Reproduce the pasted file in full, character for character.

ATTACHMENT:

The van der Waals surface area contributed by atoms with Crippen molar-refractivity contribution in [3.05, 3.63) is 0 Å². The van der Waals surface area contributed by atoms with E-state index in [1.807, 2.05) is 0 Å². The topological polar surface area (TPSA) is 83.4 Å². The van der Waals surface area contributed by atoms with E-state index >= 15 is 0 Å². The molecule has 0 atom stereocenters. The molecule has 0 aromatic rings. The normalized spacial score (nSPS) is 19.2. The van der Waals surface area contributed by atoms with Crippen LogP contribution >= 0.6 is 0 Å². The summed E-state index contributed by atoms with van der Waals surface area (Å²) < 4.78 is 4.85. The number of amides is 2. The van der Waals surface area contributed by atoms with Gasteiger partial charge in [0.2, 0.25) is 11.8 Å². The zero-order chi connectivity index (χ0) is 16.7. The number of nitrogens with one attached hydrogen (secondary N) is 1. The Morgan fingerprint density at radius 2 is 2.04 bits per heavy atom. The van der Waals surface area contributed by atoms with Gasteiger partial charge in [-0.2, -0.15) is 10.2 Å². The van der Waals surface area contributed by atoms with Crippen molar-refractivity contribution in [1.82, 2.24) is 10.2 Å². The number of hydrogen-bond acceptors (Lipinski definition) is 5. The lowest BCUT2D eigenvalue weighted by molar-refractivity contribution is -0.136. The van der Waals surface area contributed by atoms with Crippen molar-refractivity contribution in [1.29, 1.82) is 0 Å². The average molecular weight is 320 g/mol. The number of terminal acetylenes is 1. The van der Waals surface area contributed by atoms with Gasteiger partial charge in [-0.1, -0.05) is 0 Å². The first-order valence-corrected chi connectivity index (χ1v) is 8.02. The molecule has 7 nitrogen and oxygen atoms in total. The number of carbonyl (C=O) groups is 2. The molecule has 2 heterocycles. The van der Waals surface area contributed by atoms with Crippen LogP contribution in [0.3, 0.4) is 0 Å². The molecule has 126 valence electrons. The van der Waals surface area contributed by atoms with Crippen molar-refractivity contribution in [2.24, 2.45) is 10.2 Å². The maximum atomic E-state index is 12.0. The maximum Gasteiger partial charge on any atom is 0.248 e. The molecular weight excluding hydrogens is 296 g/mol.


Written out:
The van der Waals surface area contributed by atoms with Crippen molar-refractivity contribution in [3.05, 3.63) is 0 Å². The van der Waals surface area contributed by atoms with E-state index in [1.807, 2.05) is 0 Å². The topological polar surface area (TPSA) is 83.4 Å². The van der Waals surface area contributed by atoms with E-state index >= 15 is 0 Å². The molecule has 0 atom stereocenters. The molecule has 0 aromatic rings. The normalized spacial score (nSPS) is 19.2. The van der Waals surface area contributed by atoms with Crippen LogP contribution >= 0.6 is 0 Å². The summed E-state index contributed by atoms with van der Waals surface area (Å²) < 4.78 is 4.85. The number of amides is 2. The van der Waals surface area contributed by atoms with Gasteiger partial charge in [0.2, 0.25) is 11.8 Å². The zero-order chi connectivity index (χ0) is 16.7. The number of nitrogens with one attached hydrogen (secondary N) is 1. The Morgan fingerprint density at radius 2 is 2.04 bits per heavy atom. The van der Waals surface area contributed by atoms with Gasteiger partial charge in [-0.2, -0.15) is 10.2 Å². The van der Waals surface area contributed by atoms with Crippen molar-refractivity contribution in [1.82, 2.24) is 10.2 Å². The number of hydrogen-bond acceptors (Lipinski definition) is 5. The lowest BCUT2D eigenvalue weighted by molar-refractivity contribution is -0.136. The van der Waals surface area contributed by atoms with Crippen molar-refractivity contribution in [1.29, 1.82) is 0 Å². The average molecular weight is 320 g/mol. The number of terminal acetylenes is 1. The van der Waals surface area contributed by atoms with Gasteiger partial charge in [-0.1, -0.05) is 0 Å². The first-order valence-corrected chi connectivity index (χ1v) is 8.02. The molecule has 7 nitrogen and oxygen atoms in total. The number of carbonyl (C=O) groups is 2. The molecule has 2 heterocycles. The van der Waals surface area contributed by atoms with Crippen LogP contribution in [0.3, 0.4) is 0 Å². The molecule has 126 valence electrons. The van der Waals surface area contributed by atoms with Crippen molar-refractivity contribution in [2.24, 2.45) is 10.2 Å². The maximum atomic E-state index is 12.0. The maximum Gasteiger partial charge on any atom is 0.248 e. The molecular weight excluding hydrogens is 296 g/mol.